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Housing Authority site off the table for new high school

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  One of the three sites that have been discussed as the home of a new Revere High School is out, but a new option to build on the existing high school site could open up more space for a new building without the need to take any land by eminent domain. Last month, the Revere Housing Authority voted against allowing a new high school project on RHA property bounded by Constitution and Cushman Avenues.

  That leaves two viable site options for the Revere High School Building Committee: the former Wonderland Park and the current high school site. The School Building Committee is expected to make a final determination on a site configuration sometime in February.

  At last Friday’s weekly meeting of the School Building Committee, the project design team discussed the viability of the options at Wonderland, as well as presenting initial plans for a third option at the current high school site. All the versions of the high school construction plan on the current site involve building the new school on the Erricola Park portion of the property, then replicating the fields on the site of the current building. Previous to Friday’s meeting, two options for the Erricola Park relocation were on the table.

  According to Robert Bell from architect Perkins Eastman, there are inherent challenges with the two options. The version with no takings of nearby land would make a tight squeeze of the new high school, while the expanded version of the Erricola Park option would necessitate the taking of about 15 properties near the school. “We were hearing from the abutters the last few weeks their concerns, and we know that the existing site on its own with the culvert as a constraint really squeezes the building into an uncomfortable tightness,” said Bell. “We know that with Wonderland, there is a land purchase there, and there’s a concern about lost tax revenue as well as walkability.”

  Over the past few weeks, Bell said, designers have been looking at options for moving the existing culvert on the site, giving more room for a cohesive, campus-feel high school building without it being squeezed into a smaller footprint. However, moving the culvert would come with additional expenses and could stretch out the construction schedule.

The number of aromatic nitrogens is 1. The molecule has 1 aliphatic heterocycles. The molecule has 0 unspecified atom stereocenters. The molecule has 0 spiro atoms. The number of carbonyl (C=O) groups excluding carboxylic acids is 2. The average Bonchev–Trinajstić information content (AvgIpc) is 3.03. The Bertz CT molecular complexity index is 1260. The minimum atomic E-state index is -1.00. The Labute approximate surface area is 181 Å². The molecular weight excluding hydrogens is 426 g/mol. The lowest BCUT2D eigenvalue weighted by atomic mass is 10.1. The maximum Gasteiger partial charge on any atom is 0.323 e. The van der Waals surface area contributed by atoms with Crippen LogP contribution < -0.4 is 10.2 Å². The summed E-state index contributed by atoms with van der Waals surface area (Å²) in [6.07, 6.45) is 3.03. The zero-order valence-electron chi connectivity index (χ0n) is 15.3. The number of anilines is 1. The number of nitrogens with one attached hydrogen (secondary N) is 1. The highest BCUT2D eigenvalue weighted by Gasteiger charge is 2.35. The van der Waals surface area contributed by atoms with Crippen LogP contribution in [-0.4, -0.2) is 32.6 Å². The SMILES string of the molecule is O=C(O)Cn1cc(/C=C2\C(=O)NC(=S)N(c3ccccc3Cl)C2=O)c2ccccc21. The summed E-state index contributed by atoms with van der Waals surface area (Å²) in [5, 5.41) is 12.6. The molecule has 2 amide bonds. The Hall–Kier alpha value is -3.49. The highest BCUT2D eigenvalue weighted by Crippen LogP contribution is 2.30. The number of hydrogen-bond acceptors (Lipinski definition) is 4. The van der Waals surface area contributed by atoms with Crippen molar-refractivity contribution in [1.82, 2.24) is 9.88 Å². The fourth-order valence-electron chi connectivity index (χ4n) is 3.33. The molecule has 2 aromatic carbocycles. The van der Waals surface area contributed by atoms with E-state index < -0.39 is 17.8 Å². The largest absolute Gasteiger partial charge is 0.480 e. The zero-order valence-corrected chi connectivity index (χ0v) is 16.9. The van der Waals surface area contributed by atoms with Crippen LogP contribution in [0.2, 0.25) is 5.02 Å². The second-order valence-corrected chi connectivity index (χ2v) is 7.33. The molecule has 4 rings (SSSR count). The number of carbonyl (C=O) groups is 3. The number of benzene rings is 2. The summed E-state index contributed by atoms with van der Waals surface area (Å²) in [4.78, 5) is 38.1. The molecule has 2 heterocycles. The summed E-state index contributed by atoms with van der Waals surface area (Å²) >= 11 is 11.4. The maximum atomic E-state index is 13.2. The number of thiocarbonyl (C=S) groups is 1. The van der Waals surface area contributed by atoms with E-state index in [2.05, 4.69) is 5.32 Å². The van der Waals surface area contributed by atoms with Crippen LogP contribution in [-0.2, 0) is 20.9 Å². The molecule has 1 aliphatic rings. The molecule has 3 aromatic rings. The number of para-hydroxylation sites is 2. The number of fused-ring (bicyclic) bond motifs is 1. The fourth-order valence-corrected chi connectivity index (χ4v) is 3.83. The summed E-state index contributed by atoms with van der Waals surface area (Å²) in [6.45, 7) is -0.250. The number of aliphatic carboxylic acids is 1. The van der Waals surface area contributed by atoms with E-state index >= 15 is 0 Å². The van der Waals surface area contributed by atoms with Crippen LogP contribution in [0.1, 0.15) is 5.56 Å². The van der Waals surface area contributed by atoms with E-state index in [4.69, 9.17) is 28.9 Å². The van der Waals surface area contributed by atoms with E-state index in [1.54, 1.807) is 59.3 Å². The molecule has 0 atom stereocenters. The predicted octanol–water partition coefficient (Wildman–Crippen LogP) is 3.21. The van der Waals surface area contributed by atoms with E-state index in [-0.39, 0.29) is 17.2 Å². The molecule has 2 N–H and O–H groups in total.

“Money and time,” said Brian Dakin of owner’s project manager LEFTFIELD when asked about the biggest challenges with moving the culvert. “The two biggest things about that are going to be an enabling phase to reroute the culvert … Previously, we were planning on working around the culvert, so there is also going to be a cost premium to reroute the culvert.” Moving the culvert could also create some issues with temporary parking while the construction is phased in on the site, Dakin said.

  “This is version one of this plan, and it’s got a lot of room to grow and change,” said Bell. “I think the end result is, for the student experience and the community experience that you don’t have a building sitting in a parking lot; you have a building sitting in green space, so it is going to feel a lot more like a campus.”

  Dakin asked the members of the School Building Committee to give a closer review over the next week or two to the new option that reroutes the culvert. He said the project team feels the new option is superior in many ways to the previous options at the high school site, and said he would like to see if there is a consensus with the School Building Committee to further develop the new option. In December, Dakin said, the project team will be finalizing possible budgets for all the building options still on the table in preparation for the School Building Committee to make a final determination in February.

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